EYEWITNESS NEWS (WBRE/WYOU) — Wednesday, Attorney General (A.G.) Josh Shapiro released a special report on student mental health.
Data collected from the ‘Safe2Say Something PA’ program reveals a mental health crisis affecting Pennsylvania children and teens.
‘Safe2Say’ was launched in 2019 for students to anonymously report violence or threats of violence in their school. This report is based on more than 80,000 tips received through the program.
Attorney General Josh Shapiro says the Safe2Say Something PA special report highlights the need to increase mental health counseling in schools.
“73 percent of the tips that have come in have had to do with mental health issues. Students crying out for help for themselves and their friends,” explained Attorney General Josh Shapiro.
Dr. Jeffery Kile at PAK Pediatrics in Kingston says mental health issues generally start in childhood and often go unidentified until they’re adults.
“If you can get to these children and adolescents earlier you can save a lot of healthcare dollars and actually morbidity of these people later on in life,” said Dr. Kile.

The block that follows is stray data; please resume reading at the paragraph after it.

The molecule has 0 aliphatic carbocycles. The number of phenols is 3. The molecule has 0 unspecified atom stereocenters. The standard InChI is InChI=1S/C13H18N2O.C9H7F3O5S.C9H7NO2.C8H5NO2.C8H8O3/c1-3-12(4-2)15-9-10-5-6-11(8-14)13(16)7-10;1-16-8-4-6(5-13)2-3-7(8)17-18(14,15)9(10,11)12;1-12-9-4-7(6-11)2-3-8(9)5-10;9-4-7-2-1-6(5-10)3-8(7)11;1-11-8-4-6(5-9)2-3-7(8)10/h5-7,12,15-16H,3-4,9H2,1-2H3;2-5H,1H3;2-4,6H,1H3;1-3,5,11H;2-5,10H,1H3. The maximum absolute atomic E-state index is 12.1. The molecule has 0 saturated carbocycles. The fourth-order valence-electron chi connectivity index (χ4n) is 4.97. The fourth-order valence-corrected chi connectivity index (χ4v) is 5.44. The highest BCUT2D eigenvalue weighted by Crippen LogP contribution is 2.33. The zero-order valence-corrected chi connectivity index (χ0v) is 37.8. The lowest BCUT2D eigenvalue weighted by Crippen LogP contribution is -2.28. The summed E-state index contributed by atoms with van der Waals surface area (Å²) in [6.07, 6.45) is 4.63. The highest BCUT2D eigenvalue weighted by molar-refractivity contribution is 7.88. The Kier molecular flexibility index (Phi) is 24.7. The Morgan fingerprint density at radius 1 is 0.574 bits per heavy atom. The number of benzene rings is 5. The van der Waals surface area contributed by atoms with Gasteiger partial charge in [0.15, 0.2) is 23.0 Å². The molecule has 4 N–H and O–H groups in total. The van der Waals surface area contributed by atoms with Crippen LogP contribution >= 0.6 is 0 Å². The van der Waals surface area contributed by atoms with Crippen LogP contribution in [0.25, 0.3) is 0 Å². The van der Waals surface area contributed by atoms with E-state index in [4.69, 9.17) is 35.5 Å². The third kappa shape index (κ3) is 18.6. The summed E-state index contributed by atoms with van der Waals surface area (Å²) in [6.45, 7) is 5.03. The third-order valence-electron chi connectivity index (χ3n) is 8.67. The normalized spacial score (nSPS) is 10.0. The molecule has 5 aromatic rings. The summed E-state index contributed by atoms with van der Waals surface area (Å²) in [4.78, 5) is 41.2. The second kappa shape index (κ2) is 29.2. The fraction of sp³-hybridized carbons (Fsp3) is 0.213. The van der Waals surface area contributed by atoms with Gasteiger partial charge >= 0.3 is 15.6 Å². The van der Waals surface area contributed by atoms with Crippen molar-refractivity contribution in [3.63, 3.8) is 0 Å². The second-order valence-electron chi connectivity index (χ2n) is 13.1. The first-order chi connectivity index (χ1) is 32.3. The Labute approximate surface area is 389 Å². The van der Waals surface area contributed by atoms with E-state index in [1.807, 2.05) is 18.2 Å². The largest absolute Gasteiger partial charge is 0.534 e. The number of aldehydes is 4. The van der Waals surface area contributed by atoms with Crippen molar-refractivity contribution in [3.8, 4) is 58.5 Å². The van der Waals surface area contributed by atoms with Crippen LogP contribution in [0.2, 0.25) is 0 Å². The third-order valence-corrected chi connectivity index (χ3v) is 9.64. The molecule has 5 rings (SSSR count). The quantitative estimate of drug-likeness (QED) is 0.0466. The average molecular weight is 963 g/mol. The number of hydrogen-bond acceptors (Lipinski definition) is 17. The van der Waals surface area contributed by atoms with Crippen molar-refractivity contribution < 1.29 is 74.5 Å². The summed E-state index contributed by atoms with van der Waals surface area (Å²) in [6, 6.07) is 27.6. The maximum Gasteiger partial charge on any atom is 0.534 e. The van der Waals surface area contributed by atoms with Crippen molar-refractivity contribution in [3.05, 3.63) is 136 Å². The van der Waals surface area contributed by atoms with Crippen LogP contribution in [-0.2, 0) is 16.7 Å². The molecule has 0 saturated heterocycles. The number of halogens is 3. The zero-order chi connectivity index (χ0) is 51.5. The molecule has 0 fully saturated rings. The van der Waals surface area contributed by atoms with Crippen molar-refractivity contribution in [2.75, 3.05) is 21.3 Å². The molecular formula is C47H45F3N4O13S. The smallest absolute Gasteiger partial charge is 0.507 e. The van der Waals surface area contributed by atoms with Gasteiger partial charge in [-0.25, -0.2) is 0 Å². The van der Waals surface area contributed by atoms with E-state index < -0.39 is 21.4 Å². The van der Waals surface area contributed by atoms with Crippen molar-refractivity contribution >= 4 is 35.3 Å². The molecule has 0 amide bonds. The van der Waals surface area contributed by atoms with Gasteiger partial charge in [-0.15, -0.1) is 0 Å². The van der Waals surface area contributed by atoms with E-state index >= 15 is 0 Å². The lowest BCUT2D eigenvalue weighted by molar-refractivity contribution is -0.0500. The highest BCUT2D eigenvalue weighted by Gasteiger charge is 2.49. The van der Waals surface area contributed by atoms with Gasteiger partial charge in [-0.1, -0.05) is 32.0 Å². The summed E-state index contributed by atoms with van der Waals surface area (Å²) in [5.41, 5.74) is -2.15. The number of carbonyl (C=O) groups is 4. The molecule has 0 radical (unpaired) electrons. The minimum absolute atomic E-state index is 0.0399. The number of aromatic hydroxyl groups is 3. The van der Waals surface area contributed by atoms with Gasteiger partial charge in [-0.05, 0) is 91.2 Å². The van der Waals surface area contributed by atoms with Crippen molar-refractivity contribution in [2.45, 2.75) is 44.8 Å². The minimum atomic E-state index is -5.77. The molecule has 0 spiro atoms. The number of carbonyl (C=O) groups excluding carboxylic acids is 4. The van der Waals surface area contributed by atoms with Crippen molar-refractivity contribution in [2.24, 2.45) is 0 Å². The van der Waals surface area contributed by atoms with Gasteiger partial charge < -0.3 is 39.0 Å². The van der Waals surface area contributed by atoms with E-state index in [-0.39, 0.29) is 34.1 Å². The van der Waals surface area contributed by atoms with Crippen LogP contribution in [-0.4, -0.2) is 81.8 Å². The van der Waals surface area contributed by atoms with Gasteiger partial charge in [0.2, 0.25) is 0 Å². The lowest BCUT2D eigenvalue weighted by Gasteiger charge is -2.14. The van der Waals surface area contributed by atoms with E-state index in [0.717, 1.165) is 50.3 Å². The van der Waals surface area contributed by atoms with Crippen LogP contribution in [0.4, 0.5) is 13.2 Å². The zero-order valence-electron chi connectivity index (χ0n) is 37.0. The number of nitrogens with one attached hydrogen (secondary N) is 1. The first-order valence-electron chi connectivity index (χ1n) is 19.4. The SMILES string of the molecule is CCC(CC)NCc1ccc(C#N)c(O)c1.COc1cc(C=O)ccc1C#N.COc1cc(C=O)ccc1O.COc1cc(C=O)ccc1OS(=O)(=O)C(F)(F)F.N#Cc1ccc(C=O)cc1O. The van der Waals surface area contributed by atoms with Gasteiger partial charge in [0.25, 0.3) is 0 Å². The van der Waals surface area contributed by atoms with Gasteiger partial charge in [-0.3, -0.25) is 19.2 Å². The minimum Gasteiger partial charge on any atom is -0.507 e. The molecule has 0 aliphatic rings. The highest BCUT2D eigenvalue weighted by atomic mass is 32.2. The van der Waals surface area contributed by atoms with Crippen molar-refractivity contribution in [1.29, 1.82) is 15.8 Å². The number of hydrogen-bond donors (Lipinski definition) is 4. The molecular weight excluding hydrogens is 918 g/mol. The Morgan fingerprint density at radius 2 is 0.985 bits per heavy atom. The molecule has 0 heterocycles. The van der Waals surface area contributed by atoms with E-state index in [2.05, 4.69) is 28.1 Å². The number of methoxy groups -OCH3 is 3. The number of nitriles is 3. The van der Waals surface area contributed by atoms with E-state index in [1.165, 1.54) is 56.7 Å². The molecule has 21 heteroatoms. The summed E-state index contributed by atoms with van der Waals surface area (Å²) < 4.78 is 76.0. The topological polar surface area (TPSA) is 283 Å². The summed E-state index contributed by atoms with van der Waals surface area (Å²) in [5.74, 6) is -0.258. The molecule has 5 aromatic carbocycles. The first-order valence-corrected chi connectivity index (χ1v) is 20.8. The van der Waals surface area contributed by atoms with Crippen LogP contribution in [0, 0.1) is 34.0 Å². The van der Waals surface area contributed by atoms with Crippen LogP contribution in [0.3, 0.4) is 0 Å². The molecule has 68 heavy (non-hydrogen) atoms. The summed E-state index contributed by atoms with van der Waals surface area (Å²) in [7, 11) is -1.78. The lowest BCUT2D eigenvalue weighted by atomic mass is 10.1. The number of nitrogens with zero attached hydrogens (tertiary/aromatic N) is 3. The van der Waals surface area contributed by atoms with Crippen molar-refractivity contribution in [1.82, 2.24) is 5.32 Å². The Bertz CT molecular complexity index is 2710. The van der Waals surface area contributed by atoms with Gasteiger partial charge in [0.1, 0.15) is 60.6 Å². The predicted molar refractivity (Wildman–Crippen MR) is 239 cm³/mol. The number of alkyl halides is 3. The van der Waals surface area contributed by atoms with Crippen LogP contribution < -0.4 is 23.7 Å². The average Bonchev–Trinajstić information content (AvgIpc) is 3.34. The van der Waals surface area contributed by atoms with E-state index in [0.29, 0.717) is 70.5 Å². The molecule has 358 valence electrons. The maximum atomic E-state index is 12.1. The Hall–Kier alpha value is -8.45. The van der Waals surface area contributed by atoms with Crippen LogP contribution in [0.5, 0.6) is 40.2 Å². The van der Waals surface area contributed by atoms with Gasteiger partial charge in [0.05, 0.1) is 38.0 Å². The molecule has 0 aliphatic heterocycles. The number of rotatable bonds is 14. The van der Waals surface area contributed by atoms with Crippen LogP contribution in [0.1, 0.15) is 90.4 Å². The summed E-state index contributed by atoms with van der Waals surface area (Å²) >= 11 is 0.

He says since the pandemic, more and more children are showing signs of mental illnesses like anxiety and depression and early intervention is crucial. He says mental health education in schools is key.
“Whether it be the counselors, whether it be the athletic trainers, these coaches, and the educators themselves to learn to early identify mental illness and mental concerns in children and how to deal with them,” explained Dr. Kile.
Dr. Kile says they often see children who were referred by school counselors, teachers, or administrators. But Shapiro says a lot of school districts, particularly in rural communities don’t have the capacity to provide the mental health support students need.
He says that’s why he’s been calling for funding to ensure that there’s at least one mental health professional in every school building in Pennsylvania.
“We’ve got to have a stable funding line item that will exist over years and years to ensure that students have access to mental healthcare,” said A.G. Shapiro